Library JournalSince winning the Pulitzer Prize for his 1995 novel, Independence Day, Ford has cultivated a reputation for writing lucid and compelling prose. Here, he lives up to that reputation. The story unfolds around 15-year-old Dell Parsons, whose world collapses when his parents are jailed for a bank robbery, his twin sister flees, and he is transported across the border by a family friend to an obscure town in Canada. With detailed descriptions of place, Ford connects Dell's feelings of abandonment with the equally desolate setting of a remote Canadian landscape. The novel is pervaded by a profound sense of loss—of connectedness, of familiarity, of family—set against a profound sense of discovery. By piecing together the random events in his life, Dell transcends the borders within himself to find a philosophy of life that is both fluid and cohesive. VERDICT Segmented into three parts, the narrative slowly builds into a gripping commentary on life's biggest question: Why are we here? Ford's latest work successfully expands our understanding of and sympathy for humankind.—Joshua Finnell, Denison Univ. Lib., Granville, OH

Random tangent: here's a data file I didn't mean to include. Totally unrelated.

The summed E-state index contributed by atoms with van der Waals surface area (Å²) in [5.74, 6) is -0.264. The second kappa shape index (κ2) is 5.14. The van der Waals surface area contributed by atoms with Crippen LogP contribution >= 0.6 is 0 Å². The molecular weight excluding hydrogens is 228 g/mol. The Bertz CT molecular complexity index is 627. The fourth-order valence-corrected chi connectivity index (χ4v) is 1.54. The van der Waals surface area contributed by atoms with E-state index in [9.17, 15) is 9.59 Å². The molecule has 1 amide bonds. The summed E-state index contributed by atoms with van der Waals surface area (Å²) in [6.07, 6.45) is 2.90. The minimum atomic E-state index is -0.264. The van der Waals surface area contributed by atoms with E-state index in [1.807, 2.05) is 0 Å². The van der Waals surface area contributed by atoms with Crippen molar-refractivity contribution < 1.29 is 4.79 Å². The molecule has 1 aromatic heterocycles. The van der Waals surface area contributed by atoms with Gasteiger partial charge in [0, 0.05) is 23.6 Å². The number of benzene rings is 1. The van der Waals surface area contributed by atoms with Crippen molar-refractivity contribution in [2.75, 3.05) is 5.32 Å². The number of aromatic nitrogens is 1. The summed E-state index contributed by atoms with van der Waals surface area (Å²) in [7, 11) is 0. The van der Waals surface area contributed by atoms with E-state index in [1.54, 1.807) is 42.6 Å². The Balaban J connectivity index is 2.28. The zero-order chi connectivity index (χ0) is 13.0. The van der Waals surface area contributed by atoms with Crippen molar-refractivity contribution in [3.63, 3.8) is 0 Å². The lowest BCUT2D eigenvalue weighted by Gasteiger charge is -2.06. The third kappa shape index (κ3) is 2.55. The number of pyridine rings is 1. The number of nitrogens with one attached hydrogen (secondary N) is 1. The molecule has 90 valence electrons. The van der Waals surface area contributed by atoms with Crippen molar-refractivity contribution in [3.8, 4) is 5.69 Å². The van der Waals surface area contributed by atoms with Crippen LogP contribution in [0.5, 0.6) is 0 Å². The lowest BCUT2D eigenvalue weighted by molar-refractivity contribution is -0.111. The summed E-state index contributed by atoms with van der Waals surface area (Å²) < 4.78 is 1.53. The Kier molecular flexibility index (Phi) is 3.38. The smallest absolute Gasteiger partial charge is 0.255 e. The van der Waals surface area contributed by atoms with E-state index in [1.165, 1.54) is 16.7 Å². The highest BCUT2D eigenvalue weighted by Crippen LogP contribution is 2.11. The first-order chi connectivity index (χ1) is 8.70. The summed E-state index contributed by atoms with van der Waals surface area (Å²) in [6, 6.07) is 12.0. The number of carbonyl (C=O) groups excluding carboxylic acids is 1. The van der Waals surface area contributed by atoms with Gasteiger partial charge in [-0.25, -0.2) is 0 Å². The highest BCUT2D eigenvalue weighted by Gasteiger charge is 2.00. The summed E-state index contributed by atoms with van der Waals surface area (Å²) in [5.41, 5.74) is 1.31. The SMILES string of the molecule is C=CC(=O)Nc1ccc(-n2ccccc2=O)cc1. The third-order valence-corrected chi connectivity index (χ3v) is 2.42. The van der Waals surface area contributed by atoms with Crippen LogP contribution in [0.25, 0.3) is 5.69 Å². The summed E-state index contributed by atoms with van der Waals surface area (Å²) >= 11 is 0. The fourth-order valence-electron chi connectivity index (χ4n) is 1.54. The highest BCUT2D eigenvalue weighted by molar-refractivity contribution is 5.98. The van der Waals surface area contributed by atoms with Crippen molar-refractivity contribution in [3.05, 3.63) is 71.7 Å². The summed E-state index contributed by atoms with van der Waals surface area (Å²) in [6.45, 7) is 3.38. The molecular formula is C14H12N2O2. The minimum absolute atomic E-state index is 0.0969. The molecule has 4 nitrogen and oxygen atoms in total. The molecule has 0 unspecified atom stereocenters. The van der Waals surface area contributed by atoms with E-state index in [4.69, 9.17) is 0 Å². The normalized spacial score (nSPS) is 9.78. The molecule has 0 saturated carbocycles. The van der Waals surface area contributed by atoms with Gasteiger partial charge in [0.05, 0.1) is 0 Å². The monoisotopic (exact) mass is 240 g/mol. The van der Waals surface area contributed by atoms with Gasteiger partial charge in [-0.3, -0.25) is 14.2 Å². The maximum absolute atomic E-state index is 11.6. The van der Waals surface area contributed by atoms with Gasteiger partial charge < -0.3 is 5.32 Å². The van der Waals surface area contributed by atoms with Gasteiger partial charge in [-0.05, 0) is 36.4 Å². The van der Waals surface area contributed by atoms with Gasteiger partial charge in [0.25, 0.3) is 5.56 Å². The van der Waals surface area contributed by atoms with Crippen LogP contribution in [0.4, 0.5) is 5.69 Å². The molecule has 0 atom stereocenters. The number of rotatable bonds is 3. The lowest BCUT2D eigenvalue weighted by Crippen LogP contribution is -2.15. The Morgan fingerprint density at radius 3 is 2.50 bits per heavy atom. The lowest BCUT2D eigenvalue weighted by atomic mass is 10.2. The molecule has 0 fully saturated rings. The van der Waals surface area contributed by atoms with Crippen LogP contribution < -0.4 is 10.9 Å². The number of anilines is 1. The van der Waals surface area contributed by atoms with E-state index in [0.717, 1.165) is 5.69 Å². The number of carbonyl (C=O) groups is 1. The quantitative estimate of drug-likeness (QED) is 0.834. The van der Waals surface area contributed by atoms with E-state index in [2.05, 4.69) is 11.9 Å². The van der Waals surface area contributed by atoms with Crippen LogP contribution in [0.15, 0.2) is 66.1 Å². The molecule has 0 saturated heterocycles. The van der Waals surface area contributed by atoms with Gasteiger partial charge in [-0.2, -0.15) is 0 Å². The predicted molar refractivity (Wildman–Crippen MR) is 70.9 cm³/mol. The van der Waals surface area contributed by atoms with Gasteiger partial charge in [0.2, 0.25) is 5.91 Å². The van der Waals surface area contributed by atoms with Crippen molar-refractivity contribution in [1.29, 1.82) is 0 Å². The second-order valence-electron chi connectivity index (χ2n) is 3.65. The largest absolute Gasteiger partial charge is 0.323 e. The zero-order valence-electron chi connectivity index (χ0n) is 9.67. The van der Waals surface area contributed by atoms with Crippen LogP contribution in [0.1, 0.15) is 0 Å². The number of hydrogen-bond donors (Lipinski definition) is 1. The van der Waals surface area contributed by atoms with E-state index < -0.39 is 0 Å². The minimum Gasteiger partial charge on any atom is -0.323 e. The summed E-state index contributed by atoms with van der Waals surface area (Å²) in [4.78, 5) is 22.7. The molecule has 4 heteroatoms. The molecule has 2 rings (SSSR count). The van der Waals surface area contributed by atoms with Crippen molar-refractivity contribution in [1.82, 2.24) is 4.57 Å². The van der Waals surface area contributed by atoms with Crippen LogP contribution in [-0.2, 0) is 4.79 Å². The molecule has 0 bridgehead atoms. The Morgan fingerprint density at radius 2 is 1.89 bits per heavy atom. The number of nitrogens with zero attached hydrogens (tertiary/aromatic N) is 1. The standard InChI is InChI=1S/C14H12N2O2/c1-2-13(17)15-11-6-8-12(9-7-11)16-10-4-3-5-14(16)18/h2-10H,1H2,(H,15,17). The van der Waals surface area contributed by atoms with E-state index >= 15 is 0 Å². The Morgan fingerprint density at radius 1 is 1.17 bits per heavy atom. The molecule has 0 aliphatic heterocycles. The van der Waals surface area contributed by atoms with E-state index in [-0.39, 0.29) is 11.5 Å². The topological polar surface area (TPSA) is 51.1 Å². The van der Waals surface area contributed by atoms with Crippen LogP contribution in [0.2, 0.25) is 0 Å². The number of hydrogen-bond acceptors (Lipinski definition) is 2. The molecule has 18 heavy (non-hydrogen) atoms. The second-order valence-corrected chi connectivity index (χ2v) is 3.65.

The Dame's Final Words For Now
I'm coming back next week with a review of this book. I can't keep mum about it. This will probably be one of the "must reads" on my book list for the year. To be continued....
Thanks for stopping by because I know your browsing time is so limited these days. Deborah/TheBookishDame